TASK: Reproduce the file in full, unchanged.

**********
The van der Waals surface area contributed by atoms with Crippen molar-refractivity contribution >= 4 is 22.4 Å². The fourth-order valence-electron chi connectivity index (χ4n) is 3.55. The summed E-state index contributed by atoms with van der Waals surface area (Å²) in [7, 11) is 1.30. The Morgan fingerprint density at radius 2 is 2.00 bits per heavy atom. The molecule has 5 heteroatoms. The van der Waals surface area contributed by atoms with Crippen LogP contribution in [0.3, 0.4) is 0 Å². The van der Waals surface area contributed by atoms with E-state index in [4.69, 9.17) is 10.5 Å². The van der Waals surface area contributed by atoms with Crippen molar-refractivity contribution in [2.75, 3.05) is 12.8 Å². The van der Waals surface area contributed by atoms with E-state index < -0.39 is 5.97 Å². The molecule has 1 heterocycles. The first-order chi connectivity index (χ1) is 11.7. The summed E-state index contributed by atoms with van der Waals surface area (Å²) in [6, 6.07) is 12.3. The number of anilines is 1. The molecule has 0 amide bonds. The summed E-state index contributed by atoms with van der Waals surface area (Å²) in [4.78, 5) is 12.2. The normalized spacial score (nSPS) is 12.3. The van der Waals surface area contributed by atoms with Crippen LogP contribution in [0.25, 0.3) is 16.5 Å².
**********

The van der Waals surface area contributed by atoms with Crippen molar-refractivity contribution >= 4 is 22.4 Å². The fourth-order valence-electron chi connectivity index (χ4n) is 3.55. The summed E-state index contributed by atoms with van der Waals surface area (Å²) in [7, 11) is 1.30. The Morgan fingerprint density at radius 2 is 2.00 bits per heavy atom. The molecule has 5 heteroatoms. The van der Waals surface area contributed by atoms with Crippen LogP contribution in [0.3, 0.4) is 0 Å². The van der Waals surface area contributed by atoms with E-state index in [4.69, 9.17) is 10.5 Å². The van der Waals surface area contributed by atoms with Crippen molar-refractivity contribution in [2.75, 3.05) is 12.8 Å². The van der Waals surface area contributed by atoms with E-state index < -0.39 is 5.97 Å². The molecule has 1 heterocycles. The first-order chi connectivity index (χ1) is 11.7. The summed E-state index contributed by atoms with van der Waals surface area (Å²) in [6, 6.07) is 12.3. The number of anilines is 1. The molecule has 0 amide bonds. The summed E-state index contributed by atoms with van der Waals surface area (Å²) in [4.78, 5) is 12.2. The normalized spacial score (nSPS) is 12.3. The van der Waals surface area contributed by atoms with Crippen LogP contribution in [0.25, 0.3) is 16.5 Å².